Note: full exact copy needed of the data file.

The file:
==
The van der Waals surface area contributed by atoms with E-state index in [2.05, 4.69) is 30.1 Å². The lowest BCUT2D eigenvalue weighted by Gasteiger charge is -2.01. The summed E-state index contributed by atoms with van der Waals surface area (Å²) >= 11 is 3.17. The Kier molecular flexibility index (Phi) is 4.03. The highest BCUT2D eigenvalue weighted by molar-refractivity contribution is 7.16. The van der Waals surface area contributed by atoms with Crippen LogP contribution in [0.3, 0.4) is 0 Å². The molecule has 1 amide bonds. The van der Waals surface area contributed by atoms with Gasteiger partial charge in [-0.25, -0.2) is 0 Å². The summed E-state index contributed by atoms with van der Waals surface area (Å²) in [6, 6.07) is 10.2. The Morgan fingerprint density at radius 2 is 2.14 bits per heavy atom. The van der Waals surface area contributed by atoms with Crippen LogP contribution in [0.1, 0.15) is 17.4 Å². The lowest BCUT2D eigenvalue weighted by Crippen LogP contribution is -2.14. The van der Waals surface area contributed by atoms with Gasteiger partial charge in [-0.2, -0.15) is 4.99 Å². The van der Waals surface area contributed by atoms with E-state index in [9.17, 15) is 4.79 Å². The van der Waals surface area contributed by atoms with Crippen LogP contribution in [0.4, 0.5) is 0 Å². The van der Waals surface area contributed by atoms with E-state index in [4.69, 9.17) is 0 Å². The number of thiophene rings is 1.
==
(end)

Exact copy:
The van der Waals surface area contributed by atoms with E-state index in [2.05, 4.69) is 30.1 Å². The lowest BCUT2D eigenvalue weighted by Gasteiger charge is -2.01. The summed E-state index contributed by atoms with van der Waals surface area (Å²) >= 11 is 3.17. The Kier molecular flexibility index (Phi) is 4.03. The highest BCUT2D eigenvalue weighted by molar-refractivity contribution is 7.16. The van der Waals surface area contributed by atoms with Crippen LogP contribution in [0.3, 0.4) is 0 Å². The molecule has 1 amide bonds. The van der Waals surface area contributed by atoms with Gasteiger partial charge in [-0.25, -0.2) is 0 Å². The summed E-state index contributed by atoms with van der Waals surface area (Å²) in [6, 6.07) is 10.2. The Morgan fingerprint density at radius 2 is 2.14 bits per heavy atom. The van der Waals surface area contributed by atoms with Crippen LogP contribution in [0.1, 0.15) is 17.4 Å². The lowest BCUT2D eigenvalue weighted by Crippen LogP contribution is -2.14. The van der Waals surface area contributed by atoms with Gasteiger partial charge in [-0.2, -0.15) is 4.99 Å². The van der Waals surface area contributed by atoms with E-state index in [9.17, 15) is 4.79 Å². The van der Waals surface area contributed by atoms with Crippen LogP contribution in [0.4, 0.5) is 0 Å². The van der Waals surface area contributed by atoms with E-state index in [4.69, 9.17) is 0 Å². The number of thiophene rings is 1.